Sometimes You Have To Roll A Hard Six

Techstars is rolling out a short video program with some of the entrepreneurs and mentors favorite quotes. I recorded a few of them recently – my first one is up.

I’m a huge Battlestar Galactica fan and think Commander William Adama has amazing leadership lessons for any entrepreneur. If you don’t know what “rolling the hard six” is, it’s a classic example of a high risk / high reward scenario. Per Urban Dictionary:

“Rolling a hard six has a probability of about 3% whereas rolling six by any other combination has about a 14% chance. A hard six pays 7 to 1 whereas a regular six pays only 7 to 6”

I’m not a craps player, but I love the metaphor. As an entrepreneur, you often have to combine luck with the right call at the right time. You can make the right call and be unlucky, or you can make the wrong call and be lucky. But when you find yourself in a jam, you often need to make the right call AND be lucky.

My imitation of Adama is pretty lame however.

  • Actually, if you’re using Vegas Odds (the standard bearer for Craps), Urban dictionary is way off. A hard six pays 10 for 1 (9 to 1). An easy 6 has a 11.1% (1 in 9) chance of being rolled. If the table you’re at is only paying 7 to 1 on a hard six, find a better table. Sometimes is good to be lucky, but even better to increase your odds by playing at the right table!

    • Outstanding point!

      • Iplayalotofcraps

        also note – if the 6 is the point, it pays 6 to 5 on your odds bet outside of your pass line bet (true odds). Then there are also the hopping bets which have a higher payout & actually might play better to your analogy of luck + right timing.

        The real key w/ a 6 is never to bet the Big 6…

        • It’s funny to watch the people who play the big 6 or place $5 on the 6. The key is to stay away from all proposition bets since the house take is anywhere from 10% to 16% on each roll. When relating to entrepreneurship, you see many entrepreneurs bet on the long shots when instead, they can make smaller, much smarter bets to build a much larger bankroll or at least stay in the game longer until the luck turns in their favor.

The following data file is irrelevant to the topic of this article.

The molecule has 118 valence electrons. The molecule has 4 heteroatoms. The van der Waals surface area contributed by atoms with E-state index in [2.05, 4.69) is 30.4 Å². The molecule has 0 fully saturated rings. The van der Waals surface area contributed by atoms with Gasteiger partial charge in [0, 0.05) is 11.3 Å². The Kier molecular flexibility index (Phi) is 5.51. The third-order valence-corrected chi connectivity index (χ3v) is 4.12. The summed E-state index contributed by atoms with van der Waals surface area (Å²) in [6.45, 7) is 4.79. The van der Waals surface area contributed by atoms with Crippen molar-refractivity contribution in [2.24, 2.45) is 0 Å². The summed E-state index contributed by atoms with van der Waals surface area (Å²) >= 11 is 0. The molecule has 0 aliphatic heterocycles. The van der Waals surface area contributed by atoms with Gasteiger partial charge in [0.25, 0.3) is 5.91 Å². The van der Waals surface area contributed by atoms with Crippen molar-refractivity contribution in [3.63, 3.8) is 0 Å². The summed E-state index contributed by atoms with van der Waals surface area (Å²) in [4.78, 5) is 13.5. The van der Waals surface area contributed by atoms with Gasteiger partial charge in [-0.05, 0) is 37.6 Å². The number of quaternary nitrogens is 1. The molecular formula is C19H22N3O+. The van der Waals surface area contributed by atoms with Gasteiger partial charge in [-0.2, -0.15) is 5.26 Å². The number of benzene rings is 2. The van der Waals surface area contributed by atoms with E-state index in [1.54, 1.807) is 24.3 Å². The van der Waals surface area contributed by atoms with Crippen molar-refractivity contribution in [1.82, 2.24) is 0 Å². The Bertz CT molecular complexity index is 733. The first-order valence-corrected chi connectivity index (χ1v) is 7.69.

Many billion dollar companies, like Facebook and Google didn’t start out saying they were going to be billion dollar companies. They made small bets that kept paying off and before they knew it, they grew into the behemoths they are today.

    • So, to your point, is it better to launch your company in the right city (table) than where birth/life randomly assigns you?

      • Absolutely. That’s one opportunity we have as entrepreneurs. We have the chance to improve our luck. Sometimes dumb luck works, but why not improve your chances of success if you have the choice? Look at many companies in Silicon Valley. The founders moved their to pursue their companies. Same with Boulder, CO where Brad lives. Many of those successful entrepreneurs were transplants from other areas.

        If you’re looking for funding, your odds of meeting people who can fund your business is going to be greater at a table with a lot of big money players than in a place where no big money players play.

      • You should launch your company where you want to live your life.

        • Absolutely. Life’s too short and business isn’t end-all. We repeat this mantra often in the midwest, most often for the tech companies, who only fantasize about the valley, Boulder, or NYC.

  • Dain Carver

    There was a story I heard that goes like this:”In the 18th Century, the commander of a few ships was coming into port with guns drawn to help regain his colony. As he was pulling into he to port he sees the town being ransacked by pirates. He turns to his crew after they had docked and screams: “Burn the ships!” His crew in bewilderment ask him to explain he retorted:”We are going to reclaim this town or die trying!” Lesson to entrepreneurs being: Learn to burn your ships!